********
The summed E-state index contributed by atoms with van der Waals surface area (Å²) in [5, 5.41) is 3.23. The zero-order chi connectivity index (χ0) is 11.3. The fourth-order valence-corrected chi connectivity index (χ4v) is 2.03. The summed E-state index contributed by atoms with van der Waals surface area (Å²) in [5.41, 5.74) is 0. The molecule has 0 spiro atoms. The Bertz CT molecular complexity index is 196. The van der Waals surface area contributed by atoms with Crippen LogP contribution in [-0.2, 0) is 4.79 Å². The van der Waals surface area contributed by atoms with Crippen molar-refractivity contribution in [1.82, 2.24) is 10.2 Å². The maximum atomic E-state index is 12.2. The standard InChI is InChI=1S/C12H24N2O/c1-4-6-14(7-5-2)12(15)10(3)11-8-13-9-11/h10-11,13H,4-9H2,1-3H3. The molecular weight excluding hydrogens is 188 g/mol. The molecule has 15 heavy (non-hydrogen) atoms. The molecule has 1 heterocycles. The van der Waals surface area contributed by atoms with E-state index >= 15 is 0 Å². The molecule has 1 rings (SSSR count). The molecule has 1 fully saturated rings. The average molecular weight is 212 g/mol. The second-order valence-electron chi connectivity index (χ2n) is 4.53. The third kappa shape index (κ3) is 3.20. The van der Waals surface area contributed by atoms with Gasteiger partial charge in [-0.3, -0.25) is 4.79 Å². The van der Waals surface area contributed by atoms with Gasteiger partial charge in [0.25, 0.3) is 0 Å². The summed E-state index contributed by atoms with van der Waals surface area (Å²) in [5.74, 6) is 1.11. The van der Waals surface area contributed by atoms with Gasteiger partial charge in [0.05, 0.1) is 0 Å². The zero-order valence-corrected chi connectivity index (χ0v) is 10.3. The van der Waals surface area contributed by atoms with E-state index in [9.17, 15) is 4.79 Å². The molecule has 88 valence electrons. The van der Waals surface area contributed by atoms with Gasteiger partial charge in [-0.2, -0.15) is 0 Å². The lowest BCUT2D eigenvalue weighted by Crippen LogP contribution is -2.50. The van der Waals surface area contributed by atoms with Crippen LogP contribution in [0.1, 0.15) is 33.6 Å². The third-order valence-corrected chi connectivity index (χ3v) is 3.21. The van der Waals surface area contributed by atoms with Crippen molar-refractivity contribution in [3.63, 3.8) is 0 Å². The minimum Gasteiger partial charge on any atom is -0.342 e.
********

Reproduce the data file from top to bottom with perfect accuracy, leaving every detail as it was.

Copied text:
The summed E-state index contributed by atoms with van der Waals surface area (Å²) in [5, 5.41) is 3.23. The zero-order chi connectivity index (χ0) is 11.3. The fourth-order valence-corrected chi connectivity index (χ4v) is 2.03. The summed E-state index contributed by atoms with van der Waals surface area (Å²) in [5.41, 5.74) is 0. The molecule has 0 spiro atoms. The Bertz CT molecular complexity index is 196. The van der Waals surface area contributed by atoms with Crippen LogP contribution in [-0.2, 0) is 4.79 Å². The van der Waals surface area contributed by atoms with Crippen molar-refractivity contribution in [1.82, 2.24) is 10.2 Å². The maximum atomic E-state index is 12.2. The standard InChI is InChI=1S/C12H24N2O/c1-4-6-14(7-5-2)12(15)10(3)11-8-13-9-11/h10-11,13H,4-9H2,1-3H3. The molecular weight excluding hydrogens is 188 g/mol. The molecule has 15 heavy (non-hydrogen) atoms. The molecule has 1 heterocycles. The van der Waals surface area contributed by atoms with E-state index >= 15 is 0 Å². The molecule has 1 rings (SSSR count). The molecule has 1 fully saturated rings. The average molecular weight is 212 g/mol. The second-order valence-electron chi connectivity index (χ2n) is 4.53. The third kappa shape index (κ3) is 3.20. The van der Waals surface area contributed by atoms with Gasteiger partial charge in [-0.3, -0.25) is 4.79 Å². The van der Waals surface area contributed by atoms with Gasteiger partial charge in [0.25, 0.3) is 0 Å². The summed E-state index contributed by atoms with van der Waals surface area (Å²) in [5.74, 6) is 1.11. The van der Waals surface area contributed by atoms with Gasteiger partial charge in [0.05, 0.1) is 0 Å². The zero-order valence-corrected chi connectivity index (χ0v) is 10.3. The van der Waals surface area contributed by atoms with E-state index in [9.17, 15) is 4.79 Å². The molecule has 88 valence electrons. The van der Waals surface area contributed by atoms with Gasteiger partial charge in [-0.2, -0.15) is 0 Å². The lowest BCUT2D eigenvalue weighted by Crippen LogP contribution is -2.50. The van der Waals surface area contributed by atoms with Crippen LogP contribution in [0.1, 0.15) is 33.6 Å². The third-order valence-corrected chi connectivity index (χ3v) is 3.21. The van der Waals surface area contributed by atoms with Crippen molar-refractivity contribution in [3.63, 3.8) is 0 Å². The minimum Gasteiger partial charge on any atom is -0.342 e.